In your suggestion this would be FvF 1: xyz, FvF 2: Texture 1,2, FvF 3: Texture 3,4.

I will continue thinking alonw this way :-)


Regards

Thomas Tomiczek
THONA Consulting Ltd.
(Microsoft MVP C#/.NET)

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thona gave some excellent advice.

I can't recommend using FVFs with unused parts, as you're just wasting bandwidth sending the stuff to the card. This is an extremely important issue with dynamic buffers especially. Try to use static vertex buffers as much as you possibly can, and keep the total amount of data to a minimum.

Edit:
Another thing. Often, you don't even need to modify all of the vertex data, just texture coordinates, for example. This is another point where streams are priceless.

- JQ
Full Speed Games. Coming soon.

[edited by - JonnyQuest on August 29, 2002 8:29:35 AM]

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Static buffers?

How?

I mean, buffer switches are expensive, and you can hardly have a ton of small vertex buffers for the objects, or?


Regards

Thomas Tomiczek
THONA Consulting Ltd.
(Microsoft MVP C#/.NET)

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Just put them all in the same one. I doubt that you''re using fundamentally different vertex formats for each object. You have, what, position, normal, texture 0 to texture n or instead of the normal, diffuse and/or specular component - and you won''t usually be varying those between models a lot. If you have more than one or two textures (remember, only GeForce 3+, Radeon 8500+, and matrox parhelia actually support more than 3 textures, and Radeon+ supports 3, all others, including the wildly popular GeForce2 support only two textures anyway) the additional textures are usually dynamically applied anyway, which makes them ideal for an additional dynamic stream or so.

- JQ
Full Speed Games. Coming soon.

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Ok, putting them all in the same one. Now,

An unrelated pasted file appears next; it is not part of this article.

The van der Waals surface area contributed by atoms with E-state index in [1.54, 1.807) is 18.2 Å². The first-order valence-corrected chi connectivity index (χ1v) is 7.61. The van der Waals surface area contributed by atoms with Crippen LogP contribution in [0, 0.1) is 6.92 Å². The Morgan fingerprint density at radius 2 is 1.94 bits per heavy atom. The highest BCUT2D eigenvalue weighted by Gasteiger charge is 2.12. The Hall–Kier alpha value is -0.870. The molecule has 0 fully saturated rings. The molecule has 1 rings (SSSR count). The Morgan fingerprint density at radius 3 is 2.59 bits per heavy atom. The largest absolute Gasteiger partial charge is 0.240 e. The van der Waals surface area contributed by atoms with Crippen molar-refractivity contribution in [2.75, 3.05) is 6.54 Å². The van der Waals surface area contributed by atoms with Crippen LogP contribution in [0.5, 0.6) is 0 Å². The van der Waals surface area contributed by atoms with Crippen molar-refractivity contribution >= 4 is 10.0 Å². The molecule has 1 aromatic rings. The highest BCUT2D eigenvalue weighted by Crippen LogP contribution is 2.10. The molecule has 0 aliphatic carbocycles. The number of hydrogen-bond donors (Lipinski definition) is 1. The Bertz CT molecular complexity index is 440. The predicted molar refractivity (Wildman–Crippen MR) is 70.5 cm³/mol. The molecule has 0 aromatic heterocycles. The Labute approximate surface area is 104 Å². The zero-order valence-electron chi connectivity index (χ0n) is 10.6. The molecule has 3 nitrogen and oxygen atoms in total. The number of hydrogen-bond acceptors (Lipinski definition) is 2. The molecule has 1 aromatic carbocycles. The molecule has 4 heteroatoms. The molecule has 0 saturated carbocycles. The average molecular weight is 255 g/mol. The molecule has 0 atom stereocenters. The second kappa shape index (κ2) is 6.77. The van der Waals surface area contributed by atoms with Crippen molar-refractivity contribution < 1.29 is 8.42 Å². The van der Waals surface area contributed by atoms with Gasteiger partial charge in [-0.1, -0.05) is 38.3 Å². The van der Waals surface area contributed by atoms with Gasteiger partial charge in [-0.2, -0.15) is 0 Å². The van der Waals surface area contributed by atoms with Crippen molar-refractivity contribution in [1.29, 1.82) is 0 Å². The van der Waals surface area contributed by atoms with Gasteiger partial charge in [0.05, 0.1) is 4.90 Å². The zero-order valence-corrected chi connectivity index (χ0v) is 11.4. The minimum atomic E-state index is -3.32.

(a) how do I handle world transformations for them? Lets say I have terrain, and an object is a tree. I have 150 of these trees (in a small area, so no culling), but they are turned and on different positions. Do I make the transformations manually to put them into one static VB?
(b) How doI handle this if I have to cull objects? Becaue the player is in a forest of 4000 trees - and I surely dont want to render them all. Just create hundred patches?

I heard as advice to use dynamic VB''s. Now you advice to use static ones.


Regards

Thomas Tomiczek
THONA Consulting Ltd.
(Microsoft MVP C#/.NET)

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quote:
Original post by thona
Ok, putting them all in the same one. Now,

(a) how do I handle world transformations for them? Lets say I have terrain, and an object is a tree. I have 150 of these trees (in a small area, so no culling), but they are turned and on different positions. Do I make the transformations manually to put them into one static VB?


Er, no. Just take that tree and render it 150 times using different world matrices.

quote:
(b) How doI handle this if I have to cull objects? Becaue the player is in a forest of 4000 trees - and I surely dont want to render them all. Just create hundred patches?


Culling has nothing to do with vertex buffers. That should happen in your application''s pipeline (scene graph).
One way to do this is with trees (octrees, quadtrees) - but there are others as well. See 100s of articles on this site about culling.

quote:

I heard as advice to use dynamic VB''s.


You''re obviously using the wrong sources. Both the Radeon SDK and the nVidia SDK plus the respective documents say, in just about every second sentence, that static vertex buffers are much, MUCH faster. (for obvious reasons - you don''t send megabytes of data to the graphics card 1000s of times per second)

- JQ
Full Speed Games. Coming soon.